“This has left the bulk of the sport out in the cold and has almost completely divorced international athletes from club rowing. The majority of our current senior international rowing team have never been in a ‘club’ as opposed to a ‘rowing facility’ and thus feel no sense of loyalty, other than that with purse strings attached, to any ordinary club.”

I put out a call on Twitter, asking club-level athletes from all Olympic sports to get in touch, and put the same questions to each, aiming to see whether trends are similar, and whether there are any communal lessons that sports can learn from the people at their grassroots.

Here is the cast of volunteers who kindly gave up their time and offered their opinions.

Of course, there are as many opinions as there are sporting participants – these respondants are a straw poll, not necessarily a full representative sample. If you would like to get involved – particularly if you are involved in an Olympic sport at any level – please tweet me @martingough22 or comment at the bottom.

HockeyMani Kochar has played for Great Britain and England, and is still involved at Reading HC.

Swimming – Laura Fell will race for Gloucester  SC again this year after three years off, having swum competitively from the age of seven to 19, attending Loughborough University during that time.

CyclingJosh Morris is a club cyclist who presents the Saturday Sports show on Radio Cardiff as well as the podcast for ProcyclingLive.com, and occasionally writes on his cycling blog.

RowingChristopher Revell competes for Cambridge University’s Caius Boat Club, and at Marlow RC.

Below are selected highlights from their answers. You can each answer in full here.

How has your sport changed since London 2012 bid was confirmed in 2005?

Mani (Hockey): The sport in England/GB has changed massively. They essentially stripped back the infrastructure, conducted an audit of each and every element in extreme detail and then said, “This is what we want and this is hows it’s gonna be”. There is now something for everyone who wants any part of hockey in their life.

Laura (Swimming): Following Beijing 2008, British Swimming set up five Intensive Training Centres (ITCs) of world-class standard as a long-term strategy for 2012. With swimming, participation levels are high at a young age and then numbers decrease. It is quite rare to find swimmers aged 21+ who are not in/on the cusp of the GB system. Your shelf life as a swimmer is far shorter than in a sport such as rowing. You would never see a Greg Searle comeback in the pool! Ian Thorpe is only 29.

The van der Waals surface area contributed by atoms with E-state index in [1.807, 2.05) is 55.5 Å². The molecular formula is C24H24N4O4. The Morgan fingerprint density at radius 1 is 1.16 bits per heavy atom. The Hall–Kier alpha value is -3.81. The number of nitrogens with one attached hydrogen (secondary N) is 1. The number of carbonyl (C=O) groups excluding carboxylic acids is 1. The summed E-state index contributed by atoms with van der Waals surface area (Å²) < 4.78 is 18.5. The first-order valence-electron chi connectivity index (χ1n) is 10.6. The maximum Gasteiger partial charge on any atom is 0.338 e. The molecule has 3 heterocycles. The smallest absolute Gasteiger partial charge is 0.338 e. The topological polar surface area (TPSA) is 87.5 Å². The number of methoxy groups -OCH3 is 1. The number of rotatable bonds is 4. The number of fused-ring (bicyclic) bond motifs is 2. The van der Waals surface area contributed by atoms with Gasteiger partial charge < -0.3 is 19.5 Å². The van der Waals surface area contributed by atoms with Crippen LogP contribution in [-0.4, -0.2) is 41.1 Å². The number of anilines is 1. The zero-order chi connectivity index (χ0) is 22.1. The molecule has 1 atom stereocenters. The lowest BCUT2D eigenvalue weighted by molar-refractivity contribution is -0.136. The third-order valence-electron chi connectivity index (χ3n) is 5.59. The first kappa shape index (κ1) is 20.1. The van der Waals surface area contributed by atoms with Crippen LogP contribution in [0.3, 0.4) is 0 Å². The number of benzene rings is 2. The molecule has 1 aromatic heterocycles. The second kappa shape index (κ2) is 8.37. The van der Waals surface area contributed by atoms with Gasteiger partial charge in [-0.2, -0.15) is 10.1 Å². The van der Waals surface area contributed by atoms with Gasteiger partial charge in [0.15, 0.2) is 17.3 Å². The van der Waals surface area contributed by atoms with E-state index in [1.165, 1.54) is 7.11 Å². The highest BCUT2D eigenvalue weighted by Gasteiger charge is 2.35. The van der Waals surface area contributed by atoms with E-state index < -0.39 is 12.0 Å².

Josh (Cycling): The most tangible effect is the fact that with UK road cycling on the up: the test event the Surrey Cycle Classic hit the headlines, and murmurings were soon heard of other potential pro races around the UK.

How often do elite athletes compete for their clubs and how does that compare to a decade ago?

Laura (Swimming): Loughborough University collects elite athletes from a variety of clubs, and creates the most professional and impressive set-up I have seen in a club environment. A decade ago, I believe [the concept of] where and when athlete could compete would have been a bit more relaxed. Most notably, chances are, some elite athletes would have been with home clubs anyway [before ITCs].

Mani (Hockey): The greatest bugbear for the domestic clubs is the lack of contact time in Olympic year. This has always been the case and always will be. The middle-class, public-school nature of the sport, and the lack of earning potential means good hockey players choose career over even solid domestic hockey, meaning the standard once the internationals disappear is quite poor.

Josh (Cycling): This isn’t something that happens much with cycling clubs, but I’ve certainly taken note of the number of pro cyclists that call Cardiff, where I’m from, home: that is Luke Rowe and Geraint Thomas. Ten years ago it would’ve been unthinkable you’d have two top tier pro cyclists from one town in the UK.

Rowing (Christopher): There seems to be no involvement at Marlow of elite rowers such as Zac Purchase and Kath Grainger. At Caius, however, Cambridge University Boat Club draws in a lot of top international athletes wanting to row in the Boat Race [although] college rowing is probably more novelty than anything else for them.

Does the national governing body have any initiatives to boost participation? Who do they target?

Josh (Cycling): There are particular races put on at various tracks and race meets called “Go Races” that [young] people can have a go at, plus discount sessions for kids during half-terms at various velodromes. But much of the initiatives are done through clubs.

Mani (Hockey): Everyone; check out Hockey Nation. There is In2Hockey, Back2Hockey  and Rush Hockey  all launched this year to target absoutely everyone and anyone.

Laura (Swimming): The swimming.org website is the home of grassroot participation. It also targets those swimming recreationally for health and fitness. My home swimming club really doesn’t look for children over the age of 10/11 to start swimming.